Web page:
Its findings, said Marc Morial, president and CEO of the National Urban League, “are a clarion call that a more comprehensive, inclusive and on-the-ground recovery is necessary to ensure a healthy future for our nation and that we cannot expect to successfully move forward when we are leaving so many behind.”
“Few times in a nation’s history is its collective conscience shocked and awakened across racial, economic, generational and even ideological lines as ours has been over the past year,” he added. “We are in that moment, and as long as justice is challenged on any front, we will keep pushing on every front.”
The League’s 2015 Equality Index of Black America—a section of the report that analyzes national statistics from the Census Bureau, the Bureau of Labor Statistics, and the Centers for Disease Control and Prevention—stands at 72.2 percent.
What that means is that “Blacks experience less than three-fourths the quality of life experienced by white Americans,” the report explains, citing a lower median income, higher unemployment rate, and greater likelihood to be living in poverty.
The Equality Index of Hispanic America, meanwhile, hovers just below 78 percent, with such disparities only slightly less egregious.
The searing report notes many instances of injustice experienced by the Black community, including a lack of accountability for police officers responsible for killing unarmed Black men, teenagers, and children, pervasive economic inequality, and “a continual assault on voting rights.”
On the education front, the Urban League declares:
Lastly, justice has been challenged regarding education—undoubtedly one of the most pressing civil rights issues of our time. Disparities remain in both the K-12 and higher education system. Sixty years after the landmark ruling in Brown v. Board of Education ended segregation in America’s public schools, separate and unequal is still a pervasive reality. While de jure, or legal, segregation has been abolished, de facto, or the actual practice of segregation, is greater now than it was 40 years ago.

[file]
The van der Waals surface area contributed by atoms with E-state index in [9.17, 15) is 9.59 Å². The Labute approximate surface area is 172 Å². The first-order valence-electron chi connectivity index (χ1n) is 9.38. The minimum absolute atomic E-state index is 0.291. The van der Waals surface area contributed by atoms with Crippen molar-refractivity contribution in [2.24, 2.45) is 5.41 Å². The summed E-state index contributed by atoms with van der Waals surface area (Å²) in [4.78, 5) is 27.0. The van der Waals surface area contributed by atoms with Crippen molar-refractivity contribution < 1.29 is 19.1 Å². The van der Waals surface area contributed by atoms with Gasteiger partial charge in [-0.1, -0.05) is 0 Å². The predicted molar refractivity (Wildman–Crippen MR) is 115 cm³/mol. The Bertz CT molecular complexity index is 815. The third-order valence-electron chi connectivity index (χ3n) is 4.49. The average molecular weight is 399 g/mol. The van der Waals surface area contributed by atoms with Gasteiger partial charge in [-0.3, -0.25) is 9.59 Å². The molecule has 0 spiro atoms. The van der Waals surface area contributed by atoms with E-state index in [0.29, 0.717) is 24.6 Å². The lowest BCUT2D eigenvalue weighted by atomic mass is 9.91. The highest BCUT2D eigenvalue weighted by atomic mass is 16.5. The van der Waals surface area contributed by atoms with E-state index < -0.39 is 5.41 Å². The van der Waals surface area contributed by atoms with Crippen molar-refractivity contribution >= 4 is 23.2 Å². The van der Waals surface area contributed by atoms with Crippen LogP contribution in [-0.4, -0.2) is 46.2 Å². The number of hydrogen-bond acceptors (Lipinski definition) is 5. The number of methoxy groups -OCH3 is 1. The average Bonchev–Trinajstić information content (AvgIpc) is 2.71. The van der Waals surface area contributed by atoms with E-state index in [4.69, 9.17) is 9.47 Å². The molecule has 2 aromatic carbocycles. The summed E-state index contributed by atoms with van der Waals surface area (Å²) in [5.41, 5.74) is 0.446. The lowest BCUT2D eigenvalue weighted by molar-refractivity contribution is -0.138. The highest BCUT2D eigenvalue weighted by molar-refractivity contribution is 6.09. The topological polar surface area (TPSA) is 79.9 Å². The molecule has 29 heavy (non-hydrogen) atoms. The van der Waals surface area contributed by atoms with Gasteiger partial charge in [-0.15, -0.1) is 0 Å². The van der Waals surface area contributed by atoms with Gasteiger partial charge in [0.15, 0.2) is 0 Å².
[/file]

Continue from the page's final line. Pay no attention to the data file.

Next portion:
Black and Brown students are less likely to share classrooms with white students. We also see separate and unequal levels of expectations and resources in our schools that continue to break down along economic, and thus largely color, lines.
In an essay included in the report and published at the Urban League’s State of Black America website, Drs. Sampson Davis, Rameck Hunt, and George Jenkins—authors of The Pact, We Beat the Streets, and The Bond—offer advice on how to move forward.
“Our Black communities continue to face inconceivable hardships and struggles,” they acknowledge. “From the outside looking in, it often appears we are frozen in a state of non-progress. We are faced with a lack of job opportunities, inadequate educational facilities and resources and ongoing violence.”
So we want to offer a solution – one that is very simple and practical, one that we all can work collectively to enforce:
Let solidarity take front seat.
Form strong, positive friendships and networks.
Form a forward-looking, pact with friends, family, neighbors, a higher power.
Use education as a tool to build a better community.
Below, in the first of a seven-part video series, Morial discusses the 2015 State of Black America with economist Dr. Valerie Rawlston Wilson.